Besides works councils, special bodies that allow for representation of employee interests exist in Belgium (Gewerkschaftsdelegation/délégations syndiccales du personnel des enterprises). Special representatives are in place as regards, inter alia, job security, youth workers and women. In most countries (Germany, Austria, the Netherlands and others) works councils are made up of employees only, whereas others (Belgium, Denmark) provide for joint bodies with representatives both for employees and the employer. In France, participation of employees is provided for by the works council, the comité d’entreprise (for a wide range of economic affairs) and by the délégués du personnel (for personal affairs of the employees). A similar differentiation is provided by the Luxembourgian Labour Act. Spain distinguishes between personal delegates (delegados de personal) for companies from 11 to 49 employees and works councils (comités de empresa) for companies with 50 or more employees and also provides for union representation.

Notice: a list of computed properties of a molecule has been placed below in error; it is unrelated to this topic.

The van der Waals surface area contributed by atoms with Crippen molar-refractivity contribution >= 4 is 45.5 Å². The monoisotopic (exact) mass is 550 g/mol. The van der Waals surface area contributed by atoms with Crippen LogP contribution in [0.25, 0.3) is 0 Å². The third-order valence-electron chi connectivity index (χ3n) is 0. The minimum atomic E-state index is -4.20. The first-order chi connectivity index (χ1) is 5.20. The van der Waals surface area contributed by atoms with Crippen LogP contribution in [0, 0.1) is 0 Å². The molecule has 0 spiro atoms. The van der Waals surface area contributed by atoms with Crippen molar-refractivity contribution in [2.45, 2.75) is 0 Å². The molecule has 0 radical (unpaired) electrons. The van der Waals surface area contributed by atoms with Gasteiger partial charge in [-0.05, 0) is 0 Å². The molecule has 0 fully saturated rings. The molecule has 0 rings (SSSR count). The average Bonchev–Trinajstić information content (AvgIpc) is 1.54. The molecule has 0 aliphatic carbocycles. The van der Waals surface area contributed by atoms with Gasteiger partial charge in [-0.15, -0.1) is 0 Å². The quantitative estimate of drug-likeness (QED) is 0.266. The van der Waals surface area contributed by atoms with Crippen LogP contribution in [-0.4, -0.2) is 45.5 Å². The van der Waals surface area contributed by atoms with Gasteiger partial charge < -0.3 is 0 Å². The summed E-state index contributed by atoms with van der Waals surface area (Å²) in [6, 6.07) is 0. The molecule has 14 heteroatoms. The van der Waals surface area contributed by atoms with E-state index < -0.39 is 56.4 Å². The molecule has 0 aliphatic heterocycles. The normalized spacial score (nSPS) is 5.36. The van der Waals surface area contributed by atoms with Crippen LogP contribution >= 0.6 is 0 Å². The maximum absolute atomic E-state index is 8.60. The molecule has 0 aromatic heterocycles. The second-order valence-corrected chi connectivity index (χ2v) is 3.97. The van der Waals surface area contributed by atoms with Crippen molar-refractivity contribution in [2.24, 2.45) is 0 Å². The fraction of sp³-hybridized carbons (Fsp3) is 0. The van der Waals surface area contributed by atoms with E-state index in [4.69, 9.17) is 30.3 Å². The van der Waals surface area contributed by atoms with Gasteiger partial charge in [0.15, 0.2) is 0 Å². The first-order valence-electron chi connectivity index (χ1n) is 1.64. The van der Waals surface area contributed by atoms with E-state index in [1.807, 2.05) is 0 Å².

In the European countries providing worker representation at plant level, employees are entitled to set up a works council once an enterprise reaches a certain size. The number of employees required to set up a works council varies between five (Germany, Austria) and 100 (Belgium). Greece distinguishes between firms in which a union exists (50 employees) and firms without a union (20 employees). Some countries, such as Germany and France, differ also in respect of the affairs concerned. In Germany, for participation in economic affairs there must be at least 20 employees and for some matters even 100 or 500 employees; in France, by contrast, there must be at least 11 employees for personal affairs (to elect délégués du personnel) and 50 employees for economic affairs (to set up a comité d’entreprise). Switzerland provides for works councils in enterprises with more than 50 employees if more than 20 per cent or 100 employees request the establishment of a works council. In the Netherlands, in enterprises with more than 50 employees, it is up to the employer to organize elections for a works council. A works council in the Netherlands can set up committees composed of works council members and other employees and delegate some of its competences to them.